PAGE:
- Innovative in it’s concepts
- Interesting visuals backed up by PhysX
- Too many having to escape sequences
- Widescreen support only in 16:9
ME has been one of those games that had me excited from the word go, all the footage that was released to the press over the past 12 months was quite impressive and certainly fueled my desire for something new in the first person genre.
I briefly played ME on the 360 when the demo was released a few months back, just enough to confirm that this was indeed something I wanted to pick up and play once it had made it to the PC.
The PC is without a doubt the better version as it supports higher texture resolutions, nicely smoothens out all the straight edges with insane levels of Anti Aliasing available and as an added bonus also has a visual threat with PhysX support. The PhysX support doesn’t enhance the mechanics of the gameplay but it ads some very nice visual effects and knowing that they are there you can’t help but spotting them. The controls also nicely translate to mouse and keyboard, you also get an additional CD which has the theme song and a few remixes as a bonus, the theme song certainly tends to grow on you.
The game puts you in the athletic body of a female character called Faith who is known in the world as a runner, ME depicts a totalitarian society where the flow of information is restricted and runners are the only way get your messages across. Think of it as a world where Minister Conroy who wants to block the internet today becomes the next Australian Prime Minister. if you ever needed evidence that the first person genre can do more then just shooters Mirrors Edge is it
All joking aside (lets hope) if you ever needed evidence that the first person genre can do more then just shooters Mirrors Edge is it.
Ironically enough the one part that ME doesn’t do well is the shooting/action sequences, disarming an enemy can be quite tricky at times and when faced with multiple opponents it becomes pretty much impossible. All other game mechanics required to navigate this rooftop world are implemented very well with the right level of challenge. The game typically guides in the right direction by providing you with what is known as runner vision, this simply means that the objects you can use to jump, climb etc are highlighted in bright red there certainly are plenty of sequences where you are faced with a “how on earth do I get up there” feeling. So the difficulty level here feels just right.
Not all parts of the game are set outdoor either, you spend a fair bit of time inside buildings, industrial plants, subway stations etc so it strikes the balance of variety in its levels just right.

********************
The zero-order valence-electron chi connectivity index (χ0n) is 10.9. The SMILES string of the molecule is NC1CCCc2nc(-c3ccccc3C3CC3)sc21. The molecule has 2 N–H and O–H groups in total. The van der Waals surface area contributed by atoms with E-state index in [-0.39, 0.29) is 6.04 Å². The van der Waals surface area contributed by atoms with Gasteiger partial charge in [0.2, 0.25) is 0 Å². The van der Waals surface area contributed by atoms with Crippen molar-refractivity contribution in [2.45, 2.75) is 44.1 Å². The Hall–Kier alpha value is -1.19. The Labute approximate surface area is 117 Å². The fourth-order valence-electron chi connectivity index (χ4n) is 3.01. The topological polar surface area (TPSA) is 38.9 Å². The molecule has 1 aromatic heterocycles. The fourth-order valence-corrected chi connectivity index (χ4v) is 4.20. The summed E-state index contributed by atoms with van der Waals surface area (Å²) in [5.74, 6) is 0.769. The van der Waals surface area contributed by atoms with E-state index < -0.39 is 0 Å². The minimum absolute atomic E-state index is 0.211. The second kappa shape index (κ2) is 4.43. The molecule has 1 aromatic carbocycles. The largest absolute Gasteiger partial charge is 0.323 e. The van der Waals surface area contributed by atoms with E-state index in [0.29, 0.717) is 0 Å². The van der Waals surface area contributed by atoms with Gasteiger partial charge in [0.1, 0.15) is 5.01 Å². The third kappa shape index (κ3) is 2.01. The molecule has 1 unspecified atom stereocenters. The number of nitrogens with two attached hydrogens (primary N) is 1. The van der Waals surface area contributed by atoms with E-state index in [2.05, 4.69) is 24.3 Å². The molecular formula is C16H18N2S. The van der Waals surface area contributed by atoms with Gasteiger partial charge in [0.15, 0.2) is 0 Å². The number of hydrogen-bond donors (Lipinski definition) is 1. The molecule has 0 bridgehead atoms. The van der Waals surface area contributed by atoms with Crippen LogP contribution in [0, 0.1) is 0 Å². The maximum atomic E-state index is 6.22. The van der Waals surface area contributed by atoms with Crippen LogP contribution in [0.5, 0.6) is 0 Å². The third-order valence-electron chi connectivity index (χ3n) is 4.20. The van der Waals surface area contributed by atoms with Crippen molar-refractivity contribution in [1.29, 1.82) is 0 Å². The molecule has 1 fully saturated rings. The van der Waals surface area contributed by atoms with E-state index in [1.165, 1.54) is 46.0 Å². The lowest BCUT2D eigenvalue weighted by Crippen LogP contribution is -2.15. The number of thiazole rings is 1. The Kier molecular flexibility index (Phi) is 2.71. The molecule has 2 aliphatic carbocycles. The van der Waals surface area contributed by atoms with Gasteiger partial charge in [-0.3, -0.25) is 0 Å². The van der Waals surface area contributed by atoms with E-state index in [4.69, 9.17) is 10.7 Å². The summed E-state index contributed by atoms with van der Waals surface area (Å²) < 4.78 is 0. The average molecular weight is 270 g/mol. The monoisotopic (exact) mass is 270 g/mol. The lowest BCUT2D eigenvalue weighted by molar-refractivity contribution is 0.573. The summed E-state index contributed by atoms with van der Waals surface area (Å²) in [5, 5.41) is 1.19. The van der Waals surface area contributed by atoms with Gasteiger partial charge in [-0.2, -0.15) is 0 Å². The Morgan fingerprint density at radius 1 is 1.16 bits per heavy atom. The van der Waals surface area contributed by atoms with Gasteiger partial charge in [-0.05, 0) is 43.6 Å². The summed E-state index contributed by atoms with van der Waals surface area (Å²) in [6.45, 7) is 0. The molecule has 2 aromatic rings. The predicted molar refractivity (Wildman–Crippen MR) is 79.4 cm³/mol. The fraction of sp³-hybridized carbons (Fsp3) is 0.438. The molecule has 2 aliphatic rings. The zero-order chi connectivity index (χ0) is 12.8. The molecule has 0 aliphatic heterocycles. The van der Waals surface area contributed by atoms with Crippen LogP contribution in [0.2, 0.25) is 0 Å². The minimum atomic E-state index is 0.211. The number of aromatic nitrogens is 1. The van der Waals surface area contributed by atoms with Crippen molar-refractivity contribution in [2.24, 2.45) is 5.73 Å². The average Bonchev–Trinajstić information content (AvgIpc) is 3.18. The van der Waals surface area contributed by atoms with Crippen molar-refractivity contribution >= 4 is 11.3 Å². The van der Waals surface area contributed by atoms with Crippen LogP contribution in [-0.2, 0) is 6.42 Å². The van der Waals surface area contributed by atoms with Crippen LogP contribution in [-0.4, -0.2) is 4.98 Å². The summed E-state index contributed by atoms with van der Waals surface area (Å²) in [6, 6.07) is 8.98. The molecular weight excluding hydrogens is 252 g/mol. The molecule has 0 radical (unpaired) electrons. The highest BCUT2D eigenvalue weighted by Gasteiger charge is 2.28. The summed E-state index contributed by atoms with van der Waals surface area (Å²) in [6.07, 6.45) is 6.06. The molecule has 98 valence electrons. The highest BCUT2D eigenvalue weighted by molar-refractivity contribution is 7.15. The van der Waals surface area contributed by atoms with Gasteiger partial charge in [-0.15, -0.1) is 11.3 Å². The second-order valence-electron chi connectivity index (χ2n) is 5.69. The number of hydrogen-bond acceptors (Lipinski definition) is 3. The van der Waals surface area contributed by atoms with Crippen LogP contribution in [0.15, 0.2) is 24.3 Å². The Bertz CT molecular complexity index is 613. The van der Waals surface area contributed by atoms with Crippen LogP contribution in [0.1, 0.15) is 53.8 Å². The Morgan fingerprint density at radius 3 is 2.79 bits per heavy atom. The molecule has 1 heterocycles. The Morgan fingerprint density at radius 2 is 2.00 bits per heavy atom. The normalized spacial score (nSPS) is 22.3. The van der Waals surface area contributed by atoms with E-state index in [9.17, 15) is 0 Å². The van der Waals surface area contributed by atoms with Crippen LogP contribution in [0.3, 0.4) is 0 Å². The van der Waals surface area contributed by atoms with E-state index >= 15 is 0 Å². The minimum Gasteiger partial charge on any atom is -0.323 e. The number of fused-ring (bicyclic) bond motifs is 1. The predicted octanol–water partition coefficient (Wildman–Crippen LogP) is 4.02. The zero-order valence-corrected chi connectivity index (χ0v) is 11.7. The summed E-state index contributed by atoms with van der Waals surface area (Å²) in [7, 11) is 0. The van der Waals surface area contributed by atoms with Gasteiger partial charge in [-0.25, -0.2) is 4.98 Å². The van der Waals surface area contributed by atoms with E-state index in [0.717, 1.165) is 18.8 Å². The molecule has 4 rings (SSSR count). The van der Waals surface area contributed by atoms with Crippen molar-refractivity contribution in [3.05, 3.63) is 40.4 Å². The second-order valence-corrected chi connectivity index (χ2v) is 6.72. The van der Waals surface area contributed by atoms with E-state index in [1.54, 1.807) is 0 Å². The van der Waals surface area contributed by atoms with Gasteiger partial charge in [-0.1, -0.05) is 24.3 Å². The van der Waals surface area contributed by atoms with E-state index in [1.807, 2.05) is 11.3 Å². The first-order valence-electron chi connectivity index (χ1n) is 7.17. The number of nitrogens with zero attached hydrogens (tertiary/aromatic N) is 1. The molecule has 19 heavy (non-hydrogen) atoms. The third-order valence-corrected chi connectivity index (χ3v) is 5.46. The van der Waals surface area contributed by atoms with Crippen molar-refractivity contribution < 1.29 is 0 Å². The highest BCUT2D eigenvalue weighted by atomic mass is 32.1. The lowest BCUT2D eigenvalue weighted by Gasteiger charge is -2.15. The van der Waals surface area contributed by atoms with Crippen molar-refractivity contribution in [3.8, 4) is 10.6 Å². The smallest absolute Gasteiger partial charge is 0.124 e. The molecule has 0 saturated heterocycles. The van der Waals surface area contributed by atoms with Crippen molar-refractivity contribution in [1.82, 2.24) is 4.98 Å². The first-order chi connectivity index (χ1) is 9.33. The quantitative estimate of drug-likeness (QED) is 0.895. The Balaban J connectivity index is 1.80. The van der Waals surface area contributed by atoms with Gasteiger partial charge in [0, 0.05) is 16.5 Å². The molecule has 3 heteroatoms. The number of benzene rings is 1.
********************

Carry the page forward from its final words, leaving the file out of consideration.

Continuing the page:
The major problem that ME suffers from an identity crisis as to whether it wants to be an action/shooter first person game or first person platformer set in this real world environment.
The latter is what works well, the latter is what is enjoyable, the latter is what you want ME to be, now a bit of a shooting here and there doesn’t sound like a bad thing you might think but you are confronted with these intense action scenarios so frequently that it ends taking away from that what makes ME so great. I want to be able to explore these rooftops, I want to be able to solve the puzzle as to what path I need to take to get across to the next roof and I want to immerse myself in this environment, take a breather and look around. Regretfully too often the game simply does not allow you to do this. Undoubtedly with the aim of keeping you on your feet and keeping things exciting it becomes a game where you are being chased by blues (the in game term for the police) and fired upon from a chopper, it just gets annoying and given that the combat itself when faced with an opponent is somewhat clunky doesn’t help matters. So rather then being stuck with solving puzzles you end up repeating the same action scene just that once too many as you get killed quite easily.
ME suffers from an identity crisis as to whether it wants to be an action/shooter first person game or first person platformer
I can’t help but wondering if this design decision was one where the game tried to appeal to the big FPS audience?
It’s not exactly a deal breaker in such a way where it ruins the game but its the game biggest fault.
The game’s story is driven forward through cartoon style animated sequences, the high contrast colour palettes uses through the game carry across here and whether this cartoon approach matches the games atmoshpere will probably purely come down to personal preference.
ME is for all intents and purposes a first person game that is easy to pick up and play, despite some of it’s flaws ME is a breath of fresh air and I have to applaud the team behind it for bringing something innovative to the gaming scene which sometimes feels so saturated with repetition.
So who should buy Mirror’s Edge, anyone with a fear of heights!
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